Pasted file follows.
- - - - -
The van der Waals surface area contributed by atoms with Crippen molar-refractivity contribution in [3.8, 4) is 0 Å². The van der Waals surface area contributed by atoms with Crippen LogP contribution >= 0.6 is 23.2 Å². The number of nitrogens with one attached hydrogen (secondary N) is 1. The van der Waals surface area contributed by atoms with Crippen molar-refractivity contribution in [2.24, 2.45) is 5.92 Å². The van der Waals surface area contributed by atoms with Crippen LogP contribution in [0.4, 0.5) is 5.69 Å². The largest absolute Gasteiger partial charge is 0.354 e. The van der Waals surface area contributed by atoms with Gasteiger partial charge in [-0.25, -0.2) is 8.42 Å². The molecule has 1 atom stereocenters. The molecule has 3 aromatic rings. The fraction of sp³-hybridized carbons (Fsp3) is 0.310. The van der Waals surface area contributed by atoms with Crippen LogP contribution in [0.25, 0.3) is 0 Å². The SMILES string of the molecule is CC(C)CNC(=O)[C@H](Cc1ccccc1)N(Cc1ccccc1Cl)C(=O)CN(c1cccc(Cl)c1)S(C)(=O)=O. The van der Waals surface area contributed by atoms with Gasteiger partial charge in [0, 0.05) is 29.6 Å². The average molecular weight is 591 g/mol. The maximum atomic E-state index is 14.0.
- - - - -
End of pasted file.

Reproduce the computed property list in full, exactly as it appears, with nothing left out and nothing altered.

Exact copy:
The van der Waals surface area contributed by atoms with Crippen molar-refractivity contribution in [3.8, 4) is 0 Å². The van der Waals surface area contributed by atoms with Crippen LogP contribution >= 0.6 is 23.2 Å². The number of nitrogens with one attached hydrogen (secondary N) is 1. The van der Waals surface area contributed by atoms with Crippen molar-refractivity contribution in [2.24, 2.45) is 5.92 Å². The van der Waals surface area contributed by atoms with Crippen LogP contribution in [0.4, 0.5) is 5.69 Å². The largest absolute Gasteiger partial charge is 0.354 e. The van der Waals surface area contributed by atoms with Gasteiger partial charge in [-0.25, -0.2) is 8.42 Å². The molecule has 1 atom stereocenters. The molecule has 3 aromatic rings. The fraction of sp³-hybridized carbons (Fsp3) is 0.310. The van der Waals surface area contributed by atoms with Crippen LogP contribution in [0.25, 0.3) is 0 Å². The SMILES string of the molecule is CC(C)CNC(=O)[C@H](Cc1ccccc1)N(Cc1ccccc1Cl)C(=O)CN(c1cccc(Cl)c1)S(C)(=O)=O. The van der Waals surface area contributed by atoms with Gasteiger partial charge in [0, 0.05) is 29.6 Å². The average molecular weight is 591 g/mol. The maximum atomic E-state index is 14.0.